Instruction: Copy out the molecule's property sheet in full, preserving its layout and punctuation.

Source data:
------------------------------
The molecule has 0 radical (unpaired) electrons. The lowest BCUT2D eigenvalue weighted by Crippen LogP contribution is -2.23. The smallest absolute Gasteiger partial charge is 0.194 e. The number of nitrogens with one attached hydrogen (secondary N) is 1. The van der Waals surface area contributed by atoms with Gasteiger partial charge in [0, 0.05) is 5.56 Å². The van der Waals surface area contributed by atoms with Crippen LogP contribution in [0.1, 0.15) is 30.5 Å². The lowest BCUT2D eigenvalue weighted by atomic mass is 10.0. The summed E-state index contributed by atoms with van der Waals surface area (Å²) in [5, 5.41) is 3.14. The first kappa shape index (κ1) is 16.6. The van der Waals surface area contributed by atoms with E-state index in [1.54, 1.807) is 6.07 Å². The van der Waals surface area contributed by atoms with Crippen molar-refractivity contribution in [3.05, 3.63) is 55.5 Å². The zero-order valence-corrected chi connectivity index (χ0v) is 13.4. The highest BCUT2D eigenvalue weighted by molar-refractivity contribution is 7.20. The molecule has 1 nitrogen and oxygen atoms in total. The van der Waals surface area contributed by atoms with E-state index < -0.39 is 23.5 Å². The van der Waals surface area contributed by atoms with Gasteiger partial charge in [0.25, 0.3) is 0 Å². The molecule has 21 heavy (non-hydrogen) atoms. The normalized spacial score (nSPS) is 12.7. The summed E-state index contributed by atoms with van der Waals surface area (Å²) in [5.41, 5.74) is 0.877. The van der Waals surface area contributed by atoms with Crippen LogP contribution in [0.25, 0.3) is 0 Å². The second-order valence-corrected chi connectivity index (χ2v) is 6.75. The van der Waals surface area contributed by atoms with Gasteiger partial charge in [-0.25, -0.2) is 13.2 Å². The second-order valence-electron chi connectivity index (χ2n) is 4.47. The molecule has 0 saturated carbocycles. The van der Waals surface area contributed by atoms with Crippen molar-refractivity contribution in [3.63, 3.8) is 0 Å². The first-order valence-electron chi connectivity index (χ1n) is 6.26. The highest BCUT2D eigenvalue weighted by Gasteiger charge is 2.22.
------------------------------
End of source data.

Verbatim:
The molecule has 0 radical (unpaired) electrons. The lowest BCUT2D eigenvalue weighted by Crippen LogP contribution is -2.23. The smallest absolute Gasteiger partial charge is 0.194 e. The number of nitrogens with one attached hydrogen (secondary N) is 1. The van der Waals surface area contributed by atoms with Gasteiger partial charge in [0, 0.05) is 5.56 Å². The van der Waals surface area contributed by atoms with Crippen LogP contribution in [0.1, 0.15) is 30.5 Å². The lowest BCUT2D eigenvalue weighted by atomic mass is 10.0. The summed E-state index contributed by atoms with van der Waals surface area (Å²) in [5, 5.41) is 3.14. The first kappa shape index (κ1) is 16.6. The van der Waals surface area contributed by atoms with E-state index in [1.54, 1.807) is 6.07 Å². The van der Waals surface area contributed by atoms with Crippen molar-refractivity contribution in [3.05, 3.63) is 55.5 Å². The zero-order valence-corrected chi connectivity index (χ0v) is 13.4. The highest BCUT2D eigenvalue weighted by molar-refractivity contribution is 7.20. The molecule has 1 nitrogen and oxygen atoms in total. The van der Waals surface area contributed by atoms with E-state index < -0.39 is 23.5 Å². The van der Waals surface area contributed by atoms with Gasteiger partial charge in [0.25, 0.3) is 0 Å². The molecule has 21 heavy (non-hydrogen) atoms. The normalized spacial score (nSPS) is 12.7. The summed E-state index contributed by atoms with van der Waals surface area (Å²) in [5.41, 5.74) is 0.877. The van der Waals surface area contributed by atoms with Crippen LogP contribution in [0.25, 0.3) is 0 Å². The second-order valence-corrected chi connectivity index (χ2v) is 6.75. The van der Waals surface area contributed by atoms with Gasteiger partial charge in [-0.25, -0.2) is 13.2 Å². The second-order valence-electron chi connectivity index (χ2n) is 4.47. The molecule has 0 saturated carbocycles. The van der Waals surface area contributed by atoms with Crippen molar-refractivity contribution in [3.63, 3.8) is 0 Å². The first-order valence-electron chi connectivity index (χ1n) is 6.26. The highest BCUT2D eigenvalue weighted by Gasteiger charge is 2.22.